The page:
Sometimes when I’m lecturing, I talk a bit about conventional medicine. There are undoubtedly parts of orthodox medicine I am hugely enthusiastic about including, for instance, hip replacements and cataract surgery. The problem is, however, much of medicine is stunningly ineffective. And it’s not without risks either. It’s perhaps a personal view, but my opinion is that conventional medicine is not as effective as its image suggests, and it generally riskier too.
The reason for talking (or writing) such things is that I generally encourage people to se conventional medicine when they need to, but not to rely on it too heavily (better, I think, to wrestle control regarding one’s health into one’s own hands as much as possible). I also like to challenge the idea that the more money and resources we throw at healthcare, the better off consumers of it are.
A few years back I became aware of a curious phenomenon: when doctors go out on strike, death rates have been noted to fall. One potential for this is that conventional medical kill more people than it cures. This may seem utterly counterintuitive, but I believe it’s a phenomenon that should not be dismissed. Bearing in mind the ineffectiveness of much of medicine, and the hazards associated with it, perhaps medicine does actually kill more people than it cures.
If this is true, then we may perhaps need to revisit the notion that the more healthcare we provide to people, the better off those people will be. And this is precisely the theme of a editorial that appears in the latest edition of the Archives of Internal Medicine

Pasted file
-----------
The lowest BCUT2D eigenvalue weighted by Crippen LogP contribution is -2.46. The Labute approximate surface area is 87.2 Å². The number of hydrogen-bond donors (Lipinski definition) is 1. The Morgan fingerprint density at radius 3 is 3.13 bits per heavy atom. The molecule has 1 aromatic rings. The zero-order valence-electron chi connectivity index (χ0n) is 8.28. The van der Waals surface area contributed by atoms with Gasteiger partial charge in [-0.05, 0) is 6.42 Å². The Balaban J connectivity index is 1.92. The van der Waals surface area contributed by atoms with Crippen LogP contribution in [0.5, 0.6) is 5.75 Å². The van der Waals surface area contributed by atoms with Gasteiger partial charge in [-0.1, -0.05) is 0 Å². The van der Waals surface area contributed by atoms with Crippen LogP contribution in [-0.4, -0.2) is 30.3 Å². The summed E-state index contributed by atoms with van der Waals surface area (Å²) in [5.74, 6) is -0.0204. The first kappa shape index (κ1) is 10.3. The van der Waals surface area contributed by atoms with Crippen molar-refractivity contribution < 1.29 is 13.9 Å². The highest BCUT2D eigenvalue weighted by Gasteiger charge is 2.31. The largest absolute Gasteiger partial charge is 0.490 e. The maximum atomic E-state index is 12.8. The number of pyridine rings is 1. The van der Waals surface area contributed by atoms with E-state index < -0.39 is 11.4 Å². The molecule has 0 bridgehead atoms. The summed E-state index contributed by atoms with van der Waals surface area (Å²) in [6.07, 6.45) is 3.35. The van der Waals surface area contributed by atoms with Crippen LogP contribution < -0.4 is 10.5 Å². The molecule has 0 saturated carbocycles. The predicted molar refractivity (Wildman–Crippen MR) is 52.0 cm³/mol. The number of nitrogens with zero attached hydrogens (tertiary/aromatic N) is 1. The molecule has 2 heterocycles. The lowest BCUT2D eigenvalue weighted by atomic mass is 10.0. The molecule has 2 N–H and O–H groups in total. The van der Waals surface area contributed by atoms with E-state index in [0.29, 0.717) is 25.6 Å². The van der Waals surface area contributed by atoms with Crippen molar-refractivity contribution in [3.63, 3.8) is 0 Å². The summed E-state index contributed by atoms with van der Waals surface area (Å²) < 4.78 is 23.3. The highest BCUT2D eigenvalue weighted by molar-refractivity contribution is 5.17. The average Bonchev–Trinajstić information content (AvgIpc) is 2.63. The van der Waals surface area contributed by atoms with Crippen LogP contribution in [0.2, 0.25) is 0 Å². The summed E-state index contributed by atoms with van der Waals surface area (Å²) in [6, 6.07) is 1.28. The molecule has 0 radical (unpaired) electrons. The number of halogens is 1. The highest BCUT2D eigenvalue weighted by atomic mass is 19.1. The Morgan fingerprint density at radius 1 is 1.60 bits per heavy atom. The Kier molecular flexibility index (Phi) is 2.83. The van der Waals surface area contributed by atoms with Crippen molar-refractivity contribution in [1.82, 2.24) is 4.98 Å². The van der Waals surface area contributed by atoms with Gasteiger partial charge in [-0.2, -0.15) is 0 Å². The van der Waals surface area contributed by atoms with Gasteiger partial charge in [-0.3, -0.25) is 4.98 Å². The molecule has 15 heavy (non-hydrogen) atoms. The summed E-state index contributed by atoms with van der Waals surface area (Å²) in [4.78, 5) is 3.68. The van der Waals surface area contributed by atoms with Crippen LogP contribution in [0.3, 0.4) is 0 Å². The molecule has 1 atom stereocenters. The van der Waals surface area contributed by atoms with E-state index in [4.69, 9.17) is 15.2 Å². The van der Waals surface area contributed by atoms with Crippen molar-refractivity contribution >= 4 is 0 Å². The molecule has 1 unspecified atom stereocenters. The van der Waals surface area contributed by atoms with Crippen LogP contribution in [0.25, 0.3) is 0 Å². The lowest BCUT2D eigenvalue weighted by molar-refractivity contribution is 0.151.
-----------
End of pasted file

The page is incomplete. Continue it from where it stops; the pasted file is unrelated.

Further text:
This editorial starts by citing evidence which shows that some measures of health are actually worse in areas where people receive more health services . The editorial goes on to itemise just a small sampling of conventional medical care that at best, appears not to work at all well, and at worst, exposes individuals to unnecessary risks.
• Arthroscopic (key-hole) debridement (cleaning up) of the knee joint
• The use of antidepressants in individuals with mild depression
• Mammography (breast cancer screen via X-ray) in younger women
• CT scanning of kidney stones to ‘follow’ their progress (no benefits, but increases the risk of radiation-induced cancers)
The authors of the editorial make the case that there’s the potential for some cost-cutting, though this may be perceived as ‘rationing’. However, as they quite rightly point out: “Rationing implies that the care being withheld is beneficial and is being withheld simply to save money. But as we have noted above, there are many areas of medicine where not testing, not imaging and not treating actually results in better health outcomes.”
The authors also refer fleetingly to some of the reasons why doctors may provide more care than needed. These include:
• Payment systems that reward procedures compared with talking to patients
• Expectations of patients who may equate testing and treatment with better care
• The ‘glamour’ of technology
• The ease of writing a prescription or test order over explaining to a patient why they are not being treated
What the authors do not mention, though, is the sometimes cynical attempts of the pharmaceutical industry to paint their products as better and safer than they really are, to ‘invent’ illnesses for which they have the ‘magical’ solution, and to promote the use of their drugs for types of patients or even conditions that extend beyond what the evidence supports.
Excitingly, though, the authors announce that the Archives of Internal Medicine will be running a new series under the heading ‘Less is More’, which will highlight situations in which less care is likely to result in better health. My sense is that the Archives of Internal Medicine will be able to tap into a very rich vein, here.
I remember reading a piece some years ago about medical care which made similar points to this latest editorial. I don’t remember the detail. What I do remember, however, was the assertion that some doctors could do with being told: “Don’t just do something – stand there!”
1. Grady D, et al. Less is More: how less health care can result in better health. Archives of Internal Medicine. 2010;170(9):749-750
2. Fisher ES, et al. The implications of regional variations in Medicare spending, part 1: the content, quality, and accessibility of care. Ann Intern Med 2003;138(4):273-287